It is unclear from the evidence identified in the review whether there are subgroups of patients with PE and haemodynamic stability who have a significant risk of PE‑related mortality and morbidity and who would benefit from systemic thrombolysis. No evidence was found in the clinical review for the safety and effectiveness of pharmacological thrombolysis in patients with confirmed PE and haemodynamic stability who present with right ventricular dysfunction. An RCT is needed to compare pharmacological thrombolysis (for example, with alteplase) with standard initial anticoagulation therapy (with LMWH or fondaparinux) in these patients. The important outcomes would be all‑cause mortality, VTE‑related mortality, cardiopulmonary resuscitation, major bleeding, VTE recurrence and chronic thromboembolic pulmonary hypertension. This research could improve early outcomes and survival, and reduce complications such as chronic thromboembolic pulmonary hypertension, and would inform an update of this guideline. Currently the guideline does not recommend systemic thrombolysis for these patients.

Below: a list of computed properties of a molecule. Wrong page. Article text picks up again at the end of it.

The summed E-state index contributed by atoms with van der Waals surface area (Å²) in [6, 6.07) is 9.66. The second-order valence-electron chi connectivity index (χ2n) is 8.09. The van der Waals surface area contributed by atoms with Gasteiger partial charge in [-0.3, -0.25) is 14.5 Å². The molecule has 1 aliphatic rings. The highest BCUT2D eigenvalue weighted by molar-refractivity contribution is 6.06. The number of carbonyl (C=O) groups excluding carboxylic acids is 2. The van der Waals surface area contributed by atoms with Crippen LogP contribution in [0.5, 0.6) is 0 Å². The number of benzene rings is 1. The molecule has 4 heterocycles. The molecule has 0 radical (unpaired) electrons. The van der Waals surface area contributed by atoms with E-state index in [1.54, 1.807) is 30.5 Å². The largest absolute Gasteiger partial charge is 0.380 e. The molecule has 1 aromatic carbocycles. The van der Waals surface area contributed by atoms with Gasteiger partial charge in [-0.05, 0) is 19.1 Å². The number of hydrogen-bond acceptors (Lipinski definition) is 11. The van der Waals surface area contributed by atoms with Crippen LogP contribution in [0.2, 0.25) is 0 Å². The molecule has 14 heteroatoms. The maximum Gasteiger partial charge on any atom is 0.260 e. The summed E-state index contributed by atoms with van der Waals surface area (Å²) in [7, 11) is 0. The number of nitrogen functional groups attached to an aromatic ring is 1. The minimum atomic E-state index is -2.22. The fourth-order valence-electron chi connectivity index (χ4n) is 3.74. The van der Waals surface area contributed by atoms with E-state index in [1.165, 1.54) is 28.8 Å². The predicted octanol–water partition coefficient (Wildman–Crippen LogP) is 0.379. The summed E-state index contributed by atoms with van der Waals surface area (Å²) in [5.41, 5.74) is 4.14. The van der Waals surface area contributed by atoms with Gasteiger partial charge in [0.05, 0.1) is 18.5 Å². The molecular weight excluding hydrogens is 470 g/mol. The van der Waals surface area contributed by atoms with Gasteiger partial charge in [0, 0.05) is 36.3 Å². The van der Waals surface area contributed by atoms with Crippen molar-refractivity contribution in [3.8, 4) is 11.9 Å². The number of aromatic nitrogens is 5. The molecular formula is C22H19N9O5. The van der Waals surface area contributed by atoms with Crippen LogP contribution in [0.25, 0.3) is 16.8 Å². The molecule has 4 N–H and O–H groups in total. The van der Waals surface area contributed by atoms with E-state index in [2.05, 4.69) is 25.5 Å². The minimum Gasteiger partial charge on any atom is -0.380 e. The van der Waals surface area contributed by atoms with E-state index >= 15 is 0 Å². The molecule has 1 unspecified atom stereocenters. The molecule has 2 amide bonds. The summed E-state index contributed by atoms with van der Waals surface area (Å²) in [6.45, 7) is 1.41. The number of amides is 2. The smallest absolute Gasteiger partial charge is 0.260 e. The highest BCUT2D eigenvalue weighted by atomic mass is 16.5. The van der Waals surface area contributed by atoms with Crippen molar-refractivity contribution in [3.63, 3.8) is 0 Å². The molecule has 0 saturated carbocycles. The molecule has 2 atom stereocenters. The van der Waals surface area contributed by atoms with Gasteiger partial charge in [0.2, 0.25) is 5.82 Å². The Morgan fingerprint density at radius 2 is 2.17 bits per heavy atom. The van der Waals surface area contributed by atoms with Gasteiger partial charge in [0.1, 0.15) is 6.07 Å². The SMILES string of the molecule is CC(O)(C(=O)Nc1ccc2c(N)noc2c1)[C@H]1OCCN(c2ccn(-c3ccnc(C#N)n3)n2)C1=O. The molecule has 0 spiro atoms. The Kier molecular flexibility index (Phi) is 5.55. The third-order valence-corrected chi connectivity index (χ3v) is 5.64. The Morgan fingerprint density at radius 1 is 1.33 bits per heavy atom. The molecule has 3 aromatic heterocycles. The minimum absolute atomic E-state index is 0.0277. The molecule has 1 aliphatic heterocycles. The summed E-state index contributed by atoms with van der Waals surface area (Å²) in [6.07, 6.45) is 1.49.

As part of the 2015 update, the Standing Committee made additional research recommendations on thrombolysis for patients with acute PE and right ventricular dysfunction, and stockings for preventing post‑thrombotic syndrome in people with confirmed DVT.
Does thrombolysis in patients with acute PE and right ventricular dysfunction improve long‑term quality of life and/or reduce the incidence of chronic thromboembolic pulmonary hypertension (CTEPH)?
PE may affect patients' long‑term quality of life and functional capacity. Because of the short timeframes of previous studies, there is currently insufficient evidence to determine whether thrombolysis confers additional longer‑term benefits compared with anticoagulation alone in patients with acute PE who are haemodynamically stable with right ventricular dysfunction. [new 2015]
Does lower-dose thrombolysis reduce the risk of major bleeding and improve outcomes in patients with acute PE and right ventricular dysfunction?
What is the effectiveness of stockings, when adherence is adequate, for preventing post‑thrombotic syndrome in people with confirmed deep vein thrombosis?
While there have been trials of elastic graduated compression stockings for preventing PTS following proximal DVT, there are aspects of these studies that make it difficult to be certain about the outcomes. In addition, these studies have differed considerably on whether or not the use of these stockings is effective. The Committee noted the importance of ensuring adherence in research on any possible preventative role of elastic compression stockings.
The Committee concluded that the currently available research evidence does not aid decision-making, due to the uncertainty of the output. [new 2015]